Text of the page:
Babette Babich, "Nietzsche's Antichrist: The Birth of Modern Science out of the Spirit of Religion," Jahrbuch fur Religionsphilosophie Bd. 13/Philosophy of Religion Annual (Freiburg Alber, 2015), pp. 134-154.


Ancient History, Greek and Roman through Late Antiquity | Classical Archaeology and Art History | Classical Literature and Philology | Classics | Continental Philosophy | History of Art, Architecture, and Archaeology | History of Religions of Western Origin | Philosophy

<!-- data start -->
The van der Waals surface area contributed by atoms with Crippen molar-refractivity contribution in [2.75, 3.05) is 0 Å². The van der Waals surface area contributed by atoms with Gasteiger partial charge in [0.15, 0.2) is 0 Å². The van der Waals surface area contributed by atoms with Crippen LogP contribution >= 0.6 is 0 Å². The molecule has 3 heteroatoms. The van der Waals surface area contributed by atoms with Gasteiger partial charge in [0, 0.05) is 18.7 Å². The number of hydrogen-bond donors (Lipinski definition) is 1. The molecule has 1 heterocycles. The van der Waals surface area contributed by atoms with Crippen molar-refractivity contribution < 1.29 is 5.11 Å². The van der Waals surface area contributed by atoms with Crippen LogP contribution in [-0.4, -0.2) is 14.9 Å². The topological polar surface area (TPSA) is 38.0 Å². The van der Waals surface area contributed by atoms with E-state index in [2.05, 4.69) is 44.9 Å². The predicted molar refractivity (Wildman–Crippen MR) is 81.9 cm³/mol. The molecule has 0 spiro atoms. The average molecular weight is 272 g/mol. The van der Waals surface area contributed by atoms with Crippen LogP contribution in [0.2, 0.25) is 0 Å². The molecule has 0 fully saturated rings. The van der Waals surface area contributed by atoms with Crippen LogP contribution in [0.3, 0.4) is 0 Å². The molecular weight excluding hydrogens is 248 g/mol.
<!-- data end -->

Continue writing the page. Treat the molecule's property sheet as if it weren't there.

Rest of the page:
Nietzsche argued that the Greeks were in possessions of every theoretical, mathematical, logical, and technological antecedent for the development of what could be modern science. But if they had all these necessary prerequisites what else could they have needed? Not only had the ancient Greeks no religious world-view antagonistic to scientific inquiry, they also lacked the Judeo-Christian promissory ideal of salvation in a future life (after death). Subsequently, when Greek culture had been irretrievably lost, what Nietzsche regarded as the "decadent" Socratic ideal of reason ultimately and in connection with the preludes of religion and alchemy developed into modern science and its attendant ideal of progress and redemption not in the afterlife but in "the future."



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